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Under a deadline from his editor, Howie the wire-haired dachshund creates a story featuring a superhero whose ability to stink enables him and his sidekick, a sparrow named Little D, to fight crime in Central City.
I am so upset I can't write! Well, okay, I can write, but I can't write a book! I owe my editor another book soon, and I don't even have an idea. I don't think my editor would be very happy to get a book about how I just had my third bath in three days!
You would think -- what with his being a college professor and her being a lawyer and all -- that Mr. and Mrs. Monroe would be smart enough to figure out that a dog isn't a dog without certain smells in his life.
But do they say, "Oh, Howie, what is that delightful aroma -- a new aftershave?"
Nooooo. They say, "P. U.! Howie, you stink! Have you been rolling around in the compost heap again? Now you're going to have to have another bath."
Then they tell me that the pile of garbage and rotting food and smelly weeds in the far corner of the yard is there to make fertilizer for their garden. Fine. I have nothing against fertilizer. In fact, I'm all for fertilizer. But how come they get to enjoy it and Uncle Harold and I don't?
Life is so unfair.
Especially when you're a dog.
I'm going up to Toby's room to sulk. Maybe a good sulk will clear my head so I can come up with an idea for my next book.
Oh, the curse of the writer's life! Readers demand more books. Editors give you contracts, then insist that you actually write the books you promised you would. But what of the poor writer? Is he a machine, churning out books as if they were nothing more than chew bones or squeaky toys? (Not that I have anything against chew bones or squeaky toys.) Or is he a living, breathing creature made of flesh and blood who can't be expected to create whenhe's been scolded (again) for rolling around in the compost heap and made to suffer the indignity of three baths in three days!?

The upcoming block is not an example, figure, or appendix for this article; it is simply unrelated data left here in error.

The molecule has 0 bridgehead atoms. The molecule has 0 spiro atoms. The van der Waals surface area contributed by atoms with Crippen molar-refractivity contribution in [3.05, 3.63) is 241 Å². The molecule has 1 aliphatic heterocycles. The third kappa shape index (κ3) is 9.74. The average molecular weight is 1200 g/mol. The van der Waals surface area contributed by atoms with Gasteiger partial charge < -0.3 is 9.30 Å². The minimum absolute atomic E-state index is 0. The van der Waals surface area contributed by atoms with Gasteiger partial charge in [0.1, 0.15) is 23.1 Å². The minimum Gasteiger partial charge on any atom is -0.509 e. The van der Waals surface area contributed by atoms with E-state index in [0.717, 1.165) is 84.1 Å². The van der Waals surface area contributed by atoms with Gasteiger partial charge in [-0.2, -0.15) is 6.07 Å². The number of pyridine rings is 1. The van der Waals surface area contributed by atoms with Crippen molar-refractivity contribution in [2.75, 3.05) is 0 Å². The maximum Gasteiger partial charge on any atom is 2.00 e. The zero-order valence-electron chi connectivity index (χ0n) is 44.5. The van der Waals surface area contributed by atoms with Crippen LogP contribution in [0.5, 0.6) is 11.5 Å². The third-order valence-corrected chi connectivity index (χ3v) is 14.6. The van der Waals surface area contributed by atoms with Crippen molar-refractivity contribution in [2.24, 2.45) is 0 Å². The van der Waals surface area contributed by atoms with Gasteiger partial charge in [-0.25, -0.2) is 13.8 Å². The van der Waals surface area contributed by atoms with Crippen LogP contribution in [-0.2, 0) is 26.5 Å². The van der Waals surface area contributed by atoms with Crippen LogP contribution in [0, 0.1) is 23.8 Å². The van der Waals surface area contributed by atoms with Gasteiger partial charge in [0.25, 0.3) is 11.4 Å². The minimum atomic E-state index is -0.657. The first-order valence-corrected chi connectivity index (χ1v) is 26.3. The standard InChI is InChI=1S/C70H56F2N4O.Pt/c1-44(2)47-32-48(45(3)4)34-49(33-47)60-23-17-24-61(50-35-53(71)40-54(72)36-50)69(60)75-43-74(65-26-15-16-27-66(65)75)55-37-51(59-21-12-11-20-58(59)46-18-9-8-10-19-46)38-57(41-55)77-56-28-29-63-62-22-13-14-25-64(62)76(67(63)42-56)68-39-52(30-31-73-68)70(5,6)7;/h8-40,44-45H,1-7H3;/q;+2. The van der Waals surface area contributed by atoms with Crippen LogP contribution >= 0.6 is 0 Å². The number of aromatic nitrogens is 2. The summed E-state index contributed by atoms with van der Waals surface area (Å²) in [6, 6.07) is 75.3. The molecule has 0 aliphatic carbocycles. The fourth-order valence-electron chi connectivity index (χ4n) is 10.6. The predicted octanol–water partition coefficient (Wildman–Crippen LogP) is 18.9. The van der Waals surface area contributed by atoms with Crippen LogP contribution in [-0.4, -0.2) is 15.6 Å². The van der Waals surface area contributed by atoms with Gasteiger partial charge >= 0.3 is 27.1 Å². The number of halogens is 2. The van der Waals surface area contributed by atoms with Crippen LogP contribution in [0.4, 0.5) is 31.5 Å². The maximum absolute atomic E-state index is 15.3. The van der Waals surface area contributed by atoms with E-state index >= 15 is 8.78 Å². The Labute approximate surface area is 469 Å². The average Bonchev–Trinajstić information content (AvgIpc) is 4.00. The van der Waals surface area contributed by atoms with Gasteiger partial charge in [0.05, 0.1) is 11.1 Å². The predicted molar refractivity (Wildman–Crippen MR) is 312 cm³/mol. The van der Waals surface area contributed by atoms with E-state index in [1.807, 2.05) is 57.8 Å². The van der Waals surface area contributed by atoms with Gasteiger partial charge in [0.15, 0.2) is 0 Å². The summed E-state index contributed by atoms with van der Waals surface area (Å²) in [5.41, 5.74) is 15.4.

Life is so unfair.
Especially when you're a dog.
And a writer.
The best thing just happened! Toby was in his room, reading this big stack of comic books, and he must have known how I was feeling because he said, "Come on up here, boy, and let me read to you."
So I did, and he did, and now I know what I'm going to write!
By Howie Monroe
"TROUBLE IN CENTER CITY"
Things were bad in Center City. Gangs roamed the streets, knocking little old ladies down and running off with their handbags. Signs were posted everywhere:
GANGS CARRYING HANDBAGS MAY BE DANGEROUS
No one was safe. Not even dogs. Dogs were not allowed to be smelly. If they were, they were locked up in the jug. The can. The cooler. The hoosegow.
People kept their little old ladies indoors and gave their dogs baths every day. Sometimes more than once.
It was a terrible time.
Howie Monroe, a decent, mild-mannered, and law-abiding citizen of Center City, worried about the safety of his family, the Monroes, even though they gave him too many baths and would not let him roll around in their compost heap.
Why have a compost heap, he wanted to know, if you can't roll around in
Howie wished there was something he could do to make life better in Center City, but what could he do? After all, he was only one small dachshund in a world gone mad, one tiny voice in a sea of voices, one pebble in a field of boulders, one itsy-bitsy minnow in a school of sharks! He didn't even dare leave his house for fear that, unable to resist the lure of the compost heap, he would be picked up for unlawful stinkiness and tossed into the clink where he'd have to share a cell with gangs of criminals armed with handbags.